I Guess I'm One of Them
As we approach Worldcon, it's once again time for Silly Season with the Hugo Awards, where people trot out the same old tired lines (and lies) about how the Awards actually work. Cheryl has an excellent report
on one such story, particularly the comments that perpetuate the assumption that there really is a shadowy group of Secret Masters who Control The Hugos and who plot to prevent Real Fans (which is to say include "anyone who thinks like me" and exclude everyone else) from participating. Like Cheryl, I'm insulted by people who basically say that everything she, I, John Scalzi, and all of the other people who have been working to improve the visibility and viability of the Hugos is rubbish and of course the Awards are terrible because they don't reflect their personal interests.
Well, guess what? I'm one of Them.
I'm one of those people who works behind the scenes with the Hugo Awards, chairing the Hugo Awards Marketing Committee, staying heavily involved in WSFS business, and so forth. I'm pretty much Mr. Insider. But you'll probably be surprised to find that the Hugo Awards don't always reflect my tastes
. Doubtless this would really surprise the Conspiracy Theorists, who would, if they had the Power that they imagine people like I have, ignore those stupid voters and give the Awards to the Right People. On the other hand, I'd rather have the awards reflect the voters' tastes and have the process be as open and transparent as possible.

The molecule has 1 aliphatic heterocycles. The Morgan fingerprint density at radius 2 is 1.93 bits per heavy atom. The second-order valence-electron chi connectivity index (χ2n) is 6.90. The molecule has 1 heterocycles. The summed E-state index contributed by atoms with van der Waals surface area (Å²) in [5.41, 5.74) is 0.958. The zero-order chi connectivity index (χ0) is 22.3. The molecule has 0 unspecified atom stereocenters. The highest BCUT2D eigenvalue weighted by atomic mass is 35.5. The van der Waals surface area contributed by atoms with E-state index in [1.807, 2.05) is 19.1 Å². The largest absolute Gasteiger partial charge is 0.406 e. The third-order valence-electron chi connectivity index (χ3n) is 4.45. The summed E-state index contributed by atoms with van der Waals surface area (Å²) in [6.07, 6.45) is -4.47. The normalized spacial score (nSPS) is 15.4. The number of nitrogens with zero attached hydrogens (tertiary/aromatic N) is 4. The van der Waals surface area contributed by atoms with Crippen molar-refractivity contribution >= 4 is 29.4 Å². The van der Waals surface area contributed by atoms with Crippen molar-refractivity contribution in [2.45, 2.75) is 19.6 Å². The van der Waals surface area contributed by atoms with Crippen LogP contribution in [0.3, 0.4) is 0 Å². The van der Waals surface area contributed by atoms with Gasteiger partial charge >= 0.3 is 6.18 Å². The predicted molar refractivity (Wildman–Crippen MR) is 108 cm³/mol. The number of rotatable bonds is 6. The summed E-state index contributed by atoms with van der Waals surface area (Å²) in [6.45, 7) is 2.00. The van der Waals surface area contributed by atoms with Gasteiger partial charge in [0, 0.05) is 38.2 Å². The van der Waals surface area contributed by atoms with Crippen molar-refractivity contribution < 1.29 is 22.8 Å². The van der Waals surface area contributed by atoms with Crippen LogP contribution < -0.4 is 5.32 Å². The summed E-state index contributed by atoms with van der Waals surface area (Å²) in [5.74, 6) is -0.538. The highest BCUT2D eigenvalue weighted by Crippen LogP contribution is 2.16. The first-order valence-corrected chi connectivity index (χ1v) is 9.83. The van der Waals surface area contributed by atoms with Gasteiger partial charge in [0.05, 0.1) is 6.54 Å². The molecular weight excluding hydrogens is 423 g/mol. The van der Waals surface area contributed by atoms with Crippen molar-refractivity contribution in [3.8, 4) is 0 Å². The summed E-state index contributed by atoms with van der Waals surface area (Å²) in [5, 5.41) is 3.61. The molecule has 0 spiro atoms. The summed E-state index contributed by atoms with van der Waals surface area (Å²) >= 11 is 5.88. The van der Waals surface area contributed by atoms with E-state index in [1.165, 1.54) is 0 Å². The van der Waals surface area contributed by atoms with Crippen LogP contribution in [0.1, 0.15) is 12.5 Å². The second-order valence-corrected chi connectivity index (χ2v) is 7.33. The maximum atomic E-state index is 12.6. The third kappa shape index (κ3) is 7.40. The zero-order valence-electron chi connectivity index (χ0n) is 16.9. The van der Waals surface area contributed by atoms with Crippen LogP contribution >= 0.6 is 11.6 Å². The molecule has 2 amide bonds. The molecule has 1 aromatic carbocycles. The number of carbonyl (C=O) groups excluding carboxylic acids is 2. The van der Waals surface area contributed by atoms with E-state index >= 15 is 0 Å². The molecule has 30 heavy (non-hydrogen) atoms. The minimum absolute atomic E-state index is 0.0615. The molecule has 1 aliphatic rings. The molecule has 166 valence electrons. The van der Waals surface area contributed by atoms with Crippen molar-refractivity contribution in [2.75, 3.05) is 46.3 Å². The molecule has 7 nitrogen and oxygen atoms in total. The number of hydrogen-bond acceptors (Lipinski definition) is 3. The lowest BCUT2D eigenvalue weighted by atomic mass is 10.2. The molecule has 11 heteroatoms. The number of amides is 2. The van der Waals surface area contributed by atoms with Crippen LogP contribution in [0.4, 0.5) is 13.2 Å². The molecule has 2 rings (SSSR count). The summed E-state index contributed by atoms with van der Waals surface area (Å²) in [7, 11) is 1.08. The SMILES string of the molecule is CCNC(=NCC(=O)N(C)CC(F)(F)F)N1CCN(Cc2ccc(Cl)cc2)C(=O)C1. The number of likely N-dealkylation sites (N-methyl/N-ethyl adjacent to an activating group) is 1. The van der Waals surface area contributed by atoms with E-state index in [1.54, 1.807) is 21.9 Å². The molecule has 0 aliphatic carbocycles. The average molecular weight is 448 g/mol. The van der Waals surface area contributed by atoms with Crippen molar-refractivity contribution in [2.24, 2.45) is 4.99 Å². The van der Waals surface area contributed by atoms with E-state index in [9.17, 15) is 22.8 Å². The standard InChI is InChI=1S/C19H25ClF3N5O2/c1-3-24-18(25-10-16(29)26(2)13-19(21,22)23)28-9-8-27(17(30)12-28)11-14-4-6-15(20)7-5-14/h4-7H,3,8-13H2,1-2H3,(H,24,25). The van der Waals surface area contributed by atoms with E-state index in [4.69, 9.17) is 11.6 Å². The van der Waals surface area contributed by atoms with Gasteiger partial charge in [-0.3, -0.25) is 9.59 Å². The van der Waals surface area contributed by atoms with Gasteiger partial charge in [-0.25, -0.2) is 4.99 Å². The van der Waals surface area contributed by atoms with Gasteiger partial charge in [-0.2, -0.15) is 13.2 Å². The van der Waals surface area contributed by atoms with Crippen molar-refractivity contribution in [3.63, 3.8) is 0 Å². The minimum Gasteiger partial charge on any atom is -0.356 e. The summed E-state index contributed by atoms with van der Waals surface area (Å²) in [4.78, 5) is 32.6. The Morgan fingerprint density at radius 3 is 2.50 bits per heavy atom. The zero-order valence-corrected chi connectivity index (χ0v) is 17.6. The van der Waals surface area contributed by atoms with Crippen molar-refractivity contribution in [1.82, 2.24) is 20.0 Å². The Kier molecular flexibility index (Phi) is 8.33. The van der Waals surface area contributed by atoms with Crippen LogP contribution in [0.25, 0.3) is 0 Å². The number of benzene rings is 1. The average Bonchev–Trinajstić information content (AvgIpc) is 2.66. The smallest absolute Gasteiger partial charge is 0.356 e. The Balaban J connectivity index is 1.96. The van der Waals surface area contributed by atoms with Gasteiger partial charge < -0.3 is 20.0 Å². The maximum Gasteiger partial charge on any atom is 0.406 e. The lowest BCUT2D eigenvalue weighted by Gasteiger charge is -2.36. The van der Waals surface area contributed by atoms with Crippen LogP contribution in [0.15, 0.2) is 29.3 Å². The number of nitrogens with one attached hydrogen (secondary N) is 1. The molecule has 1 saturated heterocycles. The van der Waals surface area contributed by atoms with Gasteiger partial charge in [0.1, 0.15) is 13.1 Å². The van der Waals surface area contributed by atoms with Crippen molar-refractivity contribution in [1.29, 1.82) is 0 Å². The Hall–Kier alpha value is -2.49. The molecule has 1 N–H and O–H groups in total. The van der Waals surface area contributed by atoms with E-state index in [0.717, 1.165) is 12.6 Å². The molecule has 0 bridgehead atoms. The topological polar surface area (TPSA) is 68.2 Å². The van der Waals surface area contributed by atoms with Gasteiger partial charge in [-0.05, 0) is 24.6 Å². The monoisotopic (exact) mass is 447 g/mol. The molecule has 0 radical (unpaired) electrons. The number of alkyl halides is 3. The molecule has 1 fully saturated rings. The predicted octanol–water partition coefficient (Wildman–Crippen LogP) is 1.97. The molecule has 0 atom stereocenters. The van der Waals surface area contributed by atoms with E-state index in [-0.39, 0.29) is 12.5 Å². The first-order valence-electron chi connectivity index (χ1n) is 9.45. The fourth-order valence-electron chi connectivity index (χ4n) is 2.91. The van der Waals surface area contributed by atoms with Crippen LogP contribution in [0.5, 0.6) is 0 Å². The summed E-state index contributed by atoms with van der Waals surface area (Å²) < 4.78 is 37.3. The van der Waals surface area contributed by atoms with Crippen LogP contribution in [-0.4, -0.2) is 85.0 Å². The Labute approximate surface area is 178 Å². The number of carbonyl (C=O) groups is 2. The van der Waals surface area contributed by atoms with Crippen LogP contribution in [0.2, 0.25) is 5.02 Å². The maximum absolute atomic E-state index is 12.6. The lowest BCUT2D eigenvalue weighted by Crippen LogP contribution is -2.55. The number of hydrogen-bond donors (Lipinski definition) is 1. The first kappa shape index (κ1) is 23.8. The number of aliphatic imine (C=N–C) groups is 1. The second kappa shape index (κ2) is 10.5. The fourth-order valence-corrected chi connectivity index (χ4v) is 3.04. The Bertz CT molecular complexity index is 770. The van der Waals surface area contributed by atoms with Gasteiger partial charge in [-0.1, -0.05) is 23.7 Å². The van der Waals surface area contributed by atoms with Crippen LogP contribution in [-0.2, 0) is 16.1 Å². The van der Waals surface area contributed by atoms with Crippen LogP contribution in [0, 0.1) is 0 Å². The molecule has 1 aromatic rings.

Complaining that the voters have bad taste is one thing. Saying that the awards are illegitimate because Your Favorite Work didn't win or get nominated is just stupid. Want to make a difference? Get involved yourself. Don't let "Them" do it.
Note that the main article to which Cheryl is reacting does criticize the voters. But the author carefully states that he doesn't have voting rights. (He puts it in such a way that implies that someone is preventing him from having those rights, rather than him simply being unwilling to buy a WSFS membership.) I would, however, ask the author of that article "Why aren't you a voter? It's not hard. Why aren't you out there telling people what works you think should be nominated before
the voting deadline instead of complaining about the choices after.
But if you're happier just sitting back and whinging, don't expect to be taken seriously. Remember, the only Secret of the Secret Masters of Fandom is that there isn't anything Secret about them. Current Mood: thoughtful